Success! I’m finally up to date with my blogging. Everything is posted, and is currently being written! I hope to stay on top of this from now on!
Today was another average day at work. A very enjoyable day, but nothing that I haven’t already described! The walk home was the coldest of my time in Japan so far. The thermometer reads 7 (46 F). We’re approaching mid-December and we still haven’t had the first freeze of the year here. That’s a change from the norm in Nebraska!
Today is also Pearl Harbor remembrance day. It is somewhat surreal walking the streets of Japan on today. I waited all day to see if anyone would make mention of the occasion. Just as I expected, no one did. However on the walk to and from work I thought about all the changes that have taken place since December 7th, 1942. How much smaller the world is. How a young white American can traverse this country with no quarrels. Pretty neat.
Nothing much else to report today. We’ll see what tomorrow brings.
Woke up. Went to work. Left work. Had drinks. Came home. Went to bed.
Just another day working and playing in Japan. After work I went out with Joanna, Hamish and two students. We had a few drinks and dinner to commemorate Joanna’s impending departure. The two students that came with us were both high level English speakers. Which made small talk much easier!
I tried liver for the first time tonight, at least the first time to my knowledge. This is the first food in Japan, and actually the first food ever, that I found myself averse to. Per usual, I was eating everything on the table when I picked up a cut of liver. The smell seemed off, but still I ate it. The texture was off-putting, but still I pushed on. The taste was poor. After swallowing the little piece, I told the others how I didn’t care for that meat. They promptly told me it was liver, and I was further revolted, it was psychologically gross. I figured I had better make sure it wasn’t just a bad piece that I ate. I went back in for another piece. Chewed it and swallowed. Suspicion confirmed, I do not like liver.
At work today, I had one of my favorite classes. I have a weekly private lesson with a middle-aged woman. She works for a major news channel in Tokyo and is one of their top translators. Each week she brings in audio portions from various English speaking media outlets; like BBC, PBS & CNN. This woman’s level of English comprehension is astonishing. The material she brings in to go over with me is often for her own practice, which she uses to practice her translation skills. Other times she’s brought in actual material that has been broadcasted. Very cool.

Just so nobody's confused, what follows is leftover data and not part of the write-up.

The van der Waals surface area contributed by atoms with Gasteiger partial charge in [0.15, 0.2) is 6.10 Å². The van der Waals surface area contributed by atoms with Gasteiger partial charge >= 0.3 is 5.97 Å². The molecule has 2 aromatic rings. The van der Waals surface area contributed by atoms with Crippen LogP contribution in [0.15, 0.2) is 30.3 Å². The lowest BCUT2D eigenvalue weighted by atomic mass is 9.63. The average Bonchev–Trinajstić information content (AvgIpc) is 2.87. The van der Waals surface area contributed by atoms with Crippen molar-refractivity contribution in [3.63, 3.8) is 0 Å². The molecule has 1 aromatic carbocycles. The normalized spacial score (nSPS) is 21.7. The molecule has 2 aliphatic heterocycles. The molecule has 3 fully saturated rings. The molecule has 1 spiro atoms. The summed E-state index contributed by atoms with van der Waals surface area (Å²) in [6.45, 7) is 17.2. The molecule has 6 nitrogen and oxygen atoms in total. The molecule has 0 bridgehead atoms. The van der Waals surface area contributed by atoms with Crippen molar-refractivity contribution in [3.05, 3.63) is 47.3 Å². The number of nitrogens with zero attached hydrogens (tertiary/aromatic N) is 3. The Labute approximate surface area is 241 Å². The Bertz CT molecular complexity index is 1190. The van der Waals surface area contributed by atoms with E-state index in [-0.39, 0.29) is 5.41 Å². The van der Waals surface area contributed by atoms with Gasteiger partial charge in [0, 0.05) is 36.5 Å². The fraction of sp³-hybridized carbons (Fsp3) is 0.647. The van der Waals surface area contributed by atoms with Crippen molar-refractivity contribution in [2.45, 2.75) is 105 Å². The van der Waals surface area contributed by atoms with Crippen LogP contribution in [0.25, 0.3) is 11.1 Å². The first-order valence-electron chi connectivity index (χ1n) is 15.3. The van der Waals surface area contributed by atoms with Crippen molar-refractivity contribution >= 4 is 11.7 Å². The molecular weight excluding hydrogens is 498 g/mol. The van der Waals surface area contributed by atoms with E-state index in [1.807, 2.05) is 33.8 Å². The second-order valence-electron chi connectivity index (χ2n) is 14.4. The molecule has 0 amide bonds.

This week at work we’re distributing evaluation forms to all of our students. A portion of this form is about me, their teacher. Only four weeks on the job and I’m being critically evaluated! How’s that for a learning curve! Actually I am thrilled that ETERNAL is having us provide this to the students. I feel like an actual educator, and a paid one. These students are filling in bubble sheets giving us their opinions. We won’t have the data processed for another two or three weeks, but I can’t wait to hear their thoughts!
Otherwise today was a little different from usual. Hamish was at the corporate office attending a workshop. So Joanna and I split his normal workload, resulting in a very busy day! I taught two courses that were not regular. It was nice to step out of my comfort zone to teach from a different book. And of course it was a delight to meet new students!
For lunch I took the elevator down to the first floor of the station and visited the grocery store. I picked up a bento and pint of milk. I took break in the teacher’s lounge and chatted with Joanna and Hamish as I ate my lunch. Midway through my meal I decided that I didn’t really care for my lunch. The beef bento didn’t quite taste right. I told Joanna this and she broke out laughing. “You’re eating liver, again” she told me. I looked at my “beef” and sighed, there went my appetite. “Better make sure it wasn’t a fluke,” I thought. I took one more bite and threw the rest away. Yep, I really don’t care for liver.
After work the foreign teachers all went out for a quick pint. A quick pint quickly turned into a 90 minute conversation. We all wanted to go home for some rest before Saturday, our earliest work day of the week. But we were all enjoying ourselves too much. Eventually we saddled up and went our separate ways.